The idea behind “Tora! Tora! Tora!” (1970) was for 20th Century Fox to create a companion piece to “The Longest Day” (1962) that would also reproduce that big-budget, all-star, WWII extravaganza’s success — a success that had pretty much saved the studio from bankruptcy. And, in a way, this made sense. Still reeling from the 1963 box office catastrophe “Cleopatra,” and dealing with a number of high-profile flops such as “Hello Dolly” (1969), “Star” (1968), and “Doctor Dolittle” (1967), Fox was again in financial trouble. As a result, the legendary Darryl F. Zanuck, the Chairman of the Board who had overseen production of “The Longest Day,” and his son Richard, the studio’s president, felt that the 1941 sneak attack on Pearl Harbor would be the ticket out of all their problems.
Unfortunately, the complete opposite proved true. The film went over-budget, costing a then-astronomical $25 million, earned critical raspberries and flopped. The fallout would contribute to one of the most incredible events in the history of Hollywood, when the elder Zanuck fired his own son. In the end, when compared to the film, the actual attack on Pearl Harbor was much cheaper to produce, took less time to plan, and was, at least in the short-term, a success.
“Tora! Tora! Tora!,” however, would outlive its detractors and find a new audience on television and eventual profitability from home video, as well as some overdue critical respect. The Blu-ray transfer (released yesterday to commemorate today’s 70th anniversary of the attack on Pearl Harbor) delivers this near-classic full justice with a gorgeous widescreen transfer and a ton of extras that delve deeper into the backstories I touched on above.
Using a similar approach to the “Longest Day,” where American, British, and German directors filmed the scenes involving their respective countries, the American scenes for “Tora!” were directed by journeyman Richard Fleischer (“20,000 Leagues Under the Sea”) and, after the notoriously difficult Akira Kurosawa had a narcissistic meltdown, Kinji Fukasaku and Toshio Masuda were last-minute hires brought in to direct the Japanese action and actors. The result is a splendid docu-drama — a tense, engrossing tick-tock approach that tells the story of the meticulous planning, diplomacy, and stupidity that resulted in a crippling blow to our Pacific fleet and the deaths of 2,042 Americans.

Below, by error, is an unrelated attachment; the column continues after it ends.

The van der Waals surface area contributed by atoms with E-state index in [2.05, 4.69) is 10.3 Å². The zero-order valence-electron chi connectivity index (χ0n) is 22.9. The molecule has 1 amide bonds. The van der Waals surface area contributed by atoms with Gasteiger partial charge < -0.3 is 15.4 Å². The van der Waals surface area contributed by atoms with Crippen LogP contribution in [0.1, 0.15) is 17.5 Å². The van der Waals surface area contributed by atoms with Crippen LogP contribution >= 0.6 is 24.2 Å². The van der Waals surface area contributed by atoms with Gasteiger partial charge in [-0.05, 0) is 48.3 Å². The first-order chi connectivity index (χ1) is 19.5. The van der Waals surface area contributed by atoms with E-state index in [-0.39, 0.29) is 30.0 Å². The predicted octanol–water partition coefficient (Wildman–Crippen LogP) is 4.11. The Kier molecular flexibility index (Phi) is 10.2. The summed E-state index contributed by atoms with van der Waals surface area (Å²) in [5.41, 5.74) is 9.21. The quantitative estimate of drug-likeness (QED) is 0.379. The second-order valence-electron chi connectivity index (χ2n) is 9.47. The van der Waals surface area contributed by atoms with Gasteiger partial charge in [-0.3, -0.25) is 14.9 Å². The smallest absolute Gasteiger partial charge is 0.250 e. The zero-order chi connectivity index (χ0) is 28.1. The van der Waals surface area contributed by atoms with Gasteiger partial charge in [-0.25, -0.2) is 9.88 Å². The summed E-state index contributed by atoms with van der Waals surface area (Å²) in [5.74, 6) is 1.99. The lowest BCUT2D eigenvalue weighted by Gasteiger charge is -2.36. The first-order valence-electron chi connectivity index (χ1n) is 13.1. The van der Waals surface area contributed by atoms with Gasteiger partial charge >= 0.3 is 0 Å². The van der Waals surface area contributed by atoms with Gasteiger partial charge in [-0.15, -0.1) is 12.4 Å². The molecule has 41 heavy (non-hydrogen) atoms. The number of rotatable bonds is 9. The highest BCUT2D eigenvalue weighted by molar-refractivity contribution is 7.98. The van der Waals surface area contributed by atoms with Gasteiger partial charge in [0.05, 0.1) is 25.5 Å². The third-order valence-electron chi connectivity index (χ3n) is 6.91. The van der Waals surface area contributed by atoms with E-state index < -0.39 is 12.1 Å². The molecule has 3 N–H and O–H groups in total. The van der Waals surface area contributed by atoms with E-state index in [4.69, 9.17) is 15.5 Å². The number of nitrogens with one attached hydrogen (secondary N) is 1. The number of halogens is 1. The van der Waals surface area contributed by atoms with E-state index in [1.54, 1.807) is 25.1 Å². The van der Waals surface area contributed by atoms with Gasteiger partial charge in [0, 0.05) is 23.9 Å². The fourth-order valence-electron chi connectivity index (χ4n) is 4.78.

Unlike “The Longest Day,” though, the budget just wasn’t there to hire movie stars, and while this forced choice probably hurt the box office, it does make for a better film. Martin Balsam, Joseph Cotten, E.G. Marshall, James Whitmore, and Jason Robards (who was in the Navy and survived the real attack) are all superb, as are the Japanese actors, and a murderer’s row of exceptional character actors perfectly suits the tone and seriousness of the narrative.
And it’s the narrative that’s the real star here. The hundred-plus minutes that lead up to a brilliantly staged and filmed attack sequence fascinates with detail, thanks mostly to a perfectly structured script and a fidelity to historical accuracy (truth is always more interesting than fiction). The attack itself is an unforgettable mind-blower and a reminder that CGI will never replace this kind of epic filmmaking.
Reportedly, some felt the film’s lack of box office success was due to the fact that the American people weren’t yet ready to see the Japanese portrayed in a sympathetic way. Further proof of this theory was that the film did do very well in Japan. Maybe. But if that is the case, it was a failure of promotion, not the film itself. This faithful retelling does little to acquit the Japanese. While we are made to understand the political and geographical hands they were dealt, “Tora! Tora! Tora!” shows us a very militaristic Imperial Japan and evens foreshadows the kamikaze attacks to come. The Japanese are certainly given their humanity, but there’s also a robotic quality to the military at large. In other words, this is no “Letters From Iwo Jima,” director Clint Eastwood’s overrated and misguided attempt to portray from the Japanese point of view the brutal battle for that small but crucial island.
Today, the 70th anniversary of a terrible crime committed against our country by a people we would eventually defeat, rebuild, and become allies with, is an appropriate day for 20th Century-Fox to rerelease this outstanding spectacle. 40 years and a lot of lazy CGI later, the filmmaking is even more impressive than it was then, but the film also honors our country simply by telling the truth.
“Tora! Tora! Tora!” is available for purchase today at Amazon.